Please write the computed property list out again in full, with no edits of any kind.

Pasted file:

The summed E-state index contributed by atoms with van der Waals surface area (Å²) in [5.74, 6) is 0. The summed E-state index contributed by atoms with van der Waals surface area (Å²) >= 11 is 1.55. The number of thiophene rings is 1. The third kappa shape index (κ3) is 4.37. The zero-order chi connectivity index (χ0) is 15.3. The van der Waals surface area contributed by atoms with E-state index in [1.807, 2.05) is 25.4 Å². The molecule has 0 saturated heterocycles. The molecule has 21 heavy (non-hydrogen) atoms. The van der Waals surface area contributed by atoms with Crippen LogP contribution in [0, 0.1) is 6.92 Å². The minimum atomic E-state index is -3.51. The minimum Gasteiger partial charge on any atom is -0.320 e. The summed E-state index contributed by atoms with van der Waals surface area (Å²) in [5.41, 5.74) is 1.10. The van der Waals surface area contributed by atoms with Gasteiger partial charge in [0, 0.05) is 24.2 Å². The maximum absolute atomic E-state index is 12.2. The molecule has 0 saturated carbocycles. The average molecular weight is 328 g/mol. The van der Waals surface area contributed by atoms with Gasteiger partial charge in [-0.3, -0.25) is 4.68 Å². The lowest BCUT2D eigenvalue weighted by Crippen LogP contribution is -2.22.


The summed E-state index contributed by atoms with van der Waals surface area (Å²) in [5.74, 6) is 0. The summed E-state index contributed by atoms with van der Waals surface area (Å²) >= 11 is 1.55. The number of thiophene rings is 1. The third kappa shape index (κ3) is 4.37. The zero-order chi connectivity index (χ0) is 15.3. The van der Waals surface area contributed by atoms with E-state index in [1.807, 2.05) is 25.4 Å². The molecule has 0 saturated heterocycles. The molecule has 21 heavy (non-hydrogen) atoms. The van der Waals surface area contributed by atoms with Crippen LogP contribution in [0, 0.1) is 6.92 Å². The minimum atomic E-state index is -3.51. The minimum Gasteiger partial charge on any atom is -0.320 e. The summed E-state index contributed by atoms with van der Waals surface area (Å²) in [5.41, 5.74) is 1.10. The van der Waals surface area contributed by atoms with Gasteiger partial charge in [0, 0.05) is 24.2 Å². The maximum absolute atomic E-state index is 12.2. The molecule has 0 saturated carbocycles. The average molecular weight is 328 g/mol. The van der Waals surface area contributed by atoms with Gasteiger partial charge in [-0.3, -0.25) is 4.68 Å². The lowest BCUT2D eigenvalue weighted by Crippen LogP contribution is -2.22.